Your smartphone has many handy tools already built-in when you open the box. But adding apps makes these handhelds even more impressive.
You can find apps to help you with almost anything you can think of, from banking to language translation to ways to stay organized. Tap or click here for nine apps everyone over 50 should download.
But you have to be careful when looking for apps to add to your device. Cybercriminals are getting better at spoofing real apps to trick victims into downloading ones that hide malware. A new group of apps has been caught hiding malware, including YouTube and WhatsApp lookalikes. Read on to avoid these dangerous apps.
Here is the backstory
Android devices are constantly in the crosshairs of cybercriminals, who create malicious apps to infect their gadgets. Facebook’s parent company, Meta, underscored the seriousness of the problem, explaining in its Q2 2022 Adversarial Threat report that a group of hackers operates several legitimate applications.
Known as the Bitter APT, the South Asian hacker collective’s attacks are “relatively unsophisticated” but still threaten Android users. Meta discovered that the group was using a malware variant known as Dracarys, hijacking accessibility services by granting permissions to apps without the user’s knowledge.
The malware allows cybercriminals to access your personal information. It can steal call logs, files, SMS, contact information, device details etc. But the threats don’t stop there. The malware can also allow your phone’s camera and microphone to secretly take photos, videos, and record conversations. Ouch!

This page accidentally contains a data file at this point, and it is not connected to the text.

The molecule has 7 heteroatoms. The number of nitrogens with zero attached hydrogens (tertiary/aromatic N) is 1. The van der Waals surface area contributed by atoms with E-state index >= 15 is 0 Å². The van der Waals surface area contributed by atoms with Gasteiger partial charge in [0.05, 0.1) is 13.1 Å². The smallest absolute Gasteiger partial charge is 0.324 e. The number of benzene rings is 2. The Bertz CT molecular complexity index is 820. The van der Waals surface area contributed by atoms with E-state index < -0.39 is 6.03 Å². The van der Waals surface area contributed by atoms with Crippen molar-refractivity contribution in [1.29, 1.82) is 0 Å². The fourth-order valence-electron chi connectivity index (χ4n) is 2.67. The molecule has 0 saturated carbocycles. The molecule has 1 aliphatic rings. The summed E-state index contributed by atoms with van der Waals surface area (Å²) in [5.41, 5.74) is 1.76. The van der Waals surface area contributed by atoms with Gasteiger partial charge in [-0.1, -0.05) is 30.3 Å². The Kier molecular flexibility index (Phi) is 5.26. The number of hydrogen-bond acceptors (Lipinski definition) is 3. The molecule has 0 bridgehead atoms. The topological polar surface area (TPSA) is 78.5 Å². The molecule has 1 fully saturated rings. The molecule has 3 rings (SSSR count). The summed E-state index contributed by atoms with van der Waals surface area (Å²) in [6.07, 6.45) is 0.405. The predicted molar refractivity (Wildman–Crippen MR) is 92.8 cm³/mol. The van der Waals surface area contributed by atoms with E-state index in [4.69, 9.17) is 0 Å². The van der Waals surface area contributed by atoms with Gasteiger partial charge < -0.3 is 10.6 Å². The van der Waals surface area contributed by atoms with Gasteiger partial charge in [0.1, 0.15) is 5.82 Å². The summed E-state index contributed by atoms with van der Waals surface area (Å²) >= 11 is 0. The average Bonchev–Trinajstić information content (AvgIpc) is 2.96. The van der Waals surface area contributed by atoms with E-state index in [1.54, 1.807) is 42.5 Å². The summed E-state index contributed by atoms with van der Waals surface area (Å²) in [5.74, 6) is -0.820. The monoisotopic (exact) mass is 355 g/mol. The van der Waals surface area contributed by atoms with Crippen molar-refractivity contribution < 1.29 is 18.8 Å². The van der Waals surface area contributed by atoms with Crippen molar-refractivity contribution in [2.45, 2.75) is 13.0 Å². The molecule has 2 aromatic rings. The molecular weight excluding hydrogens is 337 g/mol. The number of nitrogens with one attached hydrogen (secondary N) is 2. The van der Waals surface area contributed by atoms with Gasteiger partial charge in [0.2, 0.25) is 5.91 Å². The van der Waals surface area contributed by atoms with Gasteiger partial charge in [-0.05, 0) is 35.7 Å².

The group of malicious apps includes spoofed versions of YouTube and WhatsApp. Here is the list of spoofed apps to avoid:
Meta said other chat apps capable of accessing call logs, contacts, files and text messages could also be compromised and bypass apps from third-party app stores. The group behind the bad apps also managed to prevent them from being detected by antivirus software.
“Although the malware functionality is fairly standard, existing public antivirus systems have not detected its supporting infrastructure. This shows that Bitter has successfully reimplemented common malware functionality in a way that has gone undetected. by the security community for some time,” Meta explains in the report.
What can you do about it
Even though official app stores like Google Play and Apple’s App Store sometimes let bad apps through their verification process, it’s best to stick with official app stores. Third-party stores are more likely to contain infected apps.
Here are some tips to prevent apps from hiding malware:
- For Android users, enable Google Play Protect by going to Google Play Store > Profile > Play Protect > Settings and turn on Scan apps with Play Protect.
- Only download apps from official app stores. Always go to the official source and check that you are installing the correct app.
- Beware of apps that use a similar logo to other popular apps or have similar functions. Also check reviews to see if other people are warning you about suspicious activity.
- Pay attention to permissions. Stay away if an app wants full access to your text messages or notifications.
- Keep your device up to date. Always make sure your operating system and anti-virus software are using the latest version.
- Have reliable antivirus software on all your devices. We recommend our sponsor, TotalAV. Right now, get an annual plan of TotalAV Internet Security for just $19 at ProtectWithKim.com. That’s over 85% off the regular price!
Hackers create fake apps that imitate real ones – Make no mistake about it
These Fake Apps Are Stealing Money From Early Cryptocurrency Buyers